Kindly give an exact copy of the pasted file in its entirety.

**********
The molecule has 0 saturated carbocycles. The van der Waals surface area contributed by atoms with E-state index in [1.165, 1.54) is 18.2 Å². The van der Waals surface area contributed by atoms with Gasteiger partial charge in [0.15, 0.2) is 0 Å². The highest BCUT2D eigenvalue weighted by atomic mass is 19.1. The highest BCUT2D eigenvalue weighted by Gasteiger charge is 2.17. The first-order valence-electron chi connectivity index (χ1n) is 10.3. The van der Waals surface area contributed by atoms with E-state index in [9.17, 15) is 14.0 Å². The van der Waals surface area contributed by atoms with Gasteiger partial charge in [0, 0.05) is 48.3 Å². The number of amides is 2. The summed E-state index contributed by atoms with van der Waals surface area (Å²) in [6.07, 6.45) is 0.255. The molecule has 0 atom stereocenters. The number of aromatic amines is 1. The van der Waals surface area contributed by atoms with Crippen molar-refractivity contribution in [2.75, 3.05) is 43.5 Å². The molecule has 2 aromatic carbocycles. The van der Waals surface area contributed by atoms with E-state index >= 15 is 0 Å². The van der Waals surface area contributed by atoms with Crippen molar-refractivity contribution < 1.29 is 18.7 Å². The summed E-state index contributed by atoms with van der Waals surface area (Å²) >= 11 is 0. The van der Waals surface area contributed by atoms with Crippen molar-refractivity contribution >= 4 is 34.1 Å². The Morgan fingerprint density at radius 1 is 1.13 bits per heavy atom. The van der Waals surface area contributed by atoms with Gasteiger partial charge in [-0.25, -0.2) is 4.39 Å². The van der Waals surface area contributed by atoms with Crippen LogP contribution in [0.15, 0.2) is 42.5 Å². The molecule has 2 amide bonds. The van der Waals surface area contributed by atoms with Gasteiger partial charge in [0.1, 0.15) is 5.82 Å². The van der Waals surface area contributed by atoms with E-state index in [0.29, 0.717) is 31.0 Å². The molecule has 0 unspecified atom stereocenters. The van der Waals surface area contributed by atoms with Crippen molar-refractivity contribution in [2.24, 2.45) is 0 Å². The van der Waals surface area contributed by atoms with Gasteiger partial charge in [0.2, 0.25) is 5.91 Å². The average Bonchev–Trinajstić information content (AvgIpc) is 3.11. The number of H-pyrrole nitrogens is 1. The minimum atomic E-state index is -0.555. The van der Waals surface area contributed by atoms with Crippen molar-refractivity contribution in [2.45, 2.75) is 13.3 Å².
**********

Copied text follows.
The molecule has 0 saturated carbocycles. The van der Waals surface area contributed by atoms with E-state index in [1.165, 1.54) is 18.2 Å². The van der Waals surface area contributed by atoms with Gasteiger partial charge in [0.15, 0.2) is 0 Å². The highest BCUT2D eigenvalue weighted by atomic mass is 19.1. The highest BCUT2D eigenvalue weighted by Gasteiger charge is 2.17. The first-order valence-electron chi connectivity index (χ1n) is 10.3. The van der Waals surface area contributed by atoms with E-state index in [9.17, 15) is 14.0 Å². The van der Waals surface area contributed by atoms with Gasteiger partial charge in [0, 0.05) is 48.3 Å². The number of amides is 2. The summed E-state index contributed by atoms with van der Waals surface area (Å²) in [6.07, 6.45) is 0.255. The molecule has 0 atom stereocenters. The number of aromatic amines is 1. The van der Waals surface area contributed by atoms with Crippen molar-refractivity contribution in [2.75, 3.05) is 43.5 Å². The molecule has 2 aromatic carbocycles. The van der Waals surface area contributed by atoms with E-state index >= 15 is 0 Å². The van der Waals surface area contributed by atoms with Crippen molar-refractivity contribution < 1.29 is 18.7 Å². The summed E-state index contributed by atoms with van der Waals surface area (Å²) >= 11 is 0. The van der Waals surface area contributed by atoms with Crippen molar-refractivity contribution >= 4 is 34.1 Å². The Morgan fingerprint density at radius 1 is 1.13 bits per heavy atom. The van der Waals surface area contributed by atoms with Gasteiger partial charge in [-0.25, -0.2) is 4.39 Å². The van der Waals surface area contributed by atoms with Crippen LogP contribution in [0.15, 0.2) is 42.5 Å². The molecule has 2 amide bonds. The van der Waals surface area contributed by atoms with Gasteiger partial charge in [0.1, 0.15) is 5.82 Å². The van der Waals surface area contributed by atoms with E-state index in [0.29, 0.717) is 31.0 Å². The molecule has 0 unspecified atom stereocenters. The van der Waals surface area contributed by atoms with Crippen molar-refractivity contribution in [2.24, 2.45) is 0 Å². The van der Waals surface area contributed by atoms with Gasteiger partial charge in [0.2, 0.25) is 5.91 Å². The average Bonchev–Trinajstić information content (AvgIpc) is 3.11. The number of H-pyrrole nitrogens is 1. The minimum atomic E-state index is -0.555. The van der Waals surface area contributed by atoms with Crippen molar-refractivity contribution in [2.45, 2.75) is 13.3 Å².